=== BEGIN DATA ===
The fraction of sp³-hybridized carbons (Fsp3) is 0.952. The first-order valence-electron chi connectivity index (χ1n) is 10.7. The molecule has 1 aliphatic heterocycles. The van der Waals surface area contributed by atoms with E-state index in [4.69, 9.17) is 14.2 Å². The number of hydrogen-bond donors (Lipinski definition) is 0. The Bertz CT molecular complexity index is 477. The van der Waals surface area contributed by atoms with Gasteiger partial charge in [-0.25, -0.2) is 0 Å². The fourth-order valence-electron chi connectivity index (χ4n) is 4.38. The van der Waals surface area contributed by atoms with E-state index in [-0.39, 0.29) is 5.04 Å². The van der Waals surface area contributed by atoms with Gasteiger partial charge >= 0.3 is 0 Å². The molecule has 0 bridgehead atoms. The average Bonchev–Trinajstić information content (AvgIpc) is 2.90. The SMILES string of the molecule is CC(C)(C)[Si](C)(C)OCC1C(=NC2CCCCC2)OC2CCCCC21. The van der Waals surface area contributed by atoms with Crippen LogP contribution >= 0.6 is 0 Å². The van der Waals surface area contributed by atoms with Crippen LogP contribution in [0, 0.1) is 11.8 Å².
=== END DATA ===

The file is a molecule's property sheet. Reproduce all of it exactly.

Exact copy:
The fraction of sp³-hybridized carbons (Fsp3) is 0.952. The first-order valence-electron chi connectivity index (χ1n) is 10.7. The molecule has 1 aliphatic heterocycles. The van der Waals surface area contributed by atoms with E-state index in [4.69, 9.17) is 14.2 Å². The number of hydrogen-bond donors (Lipinski definition) is 0. The Bertz CT molecular complexity index is 477. The van der Waals surface area contributed by atoms with Gasteiger partial charge in [-0.25, -0.2) is 0 Å². The fourth-order valence-electron chi connectivity index (χ4n) is 4.38. The van der Waals surface area contributed by atoms with E-state index in [-0.39, 0.29) is 5.04 Å². The van der Waals surface area contributed by atoms with Gasteiger partial charge >= 0.3 is 0 Å². The molecule has 0 bridgehead atoms. The average Bonchev–Trinajstić information content (AvgIpc) is 2.90. The SMILES string of the molecule is CC(C)(C)[Si](C)(C)OCC1C(=NC2CCCCC2)OC2CCCCC21. The van der Waals surface area contributed by atoms with Crippen LogP contribution >= 0.6 is 0 Å². The van der Waals surface area contributed by atoms with Crippen LogP contribution in [0, 0.1) is 11.8 Å².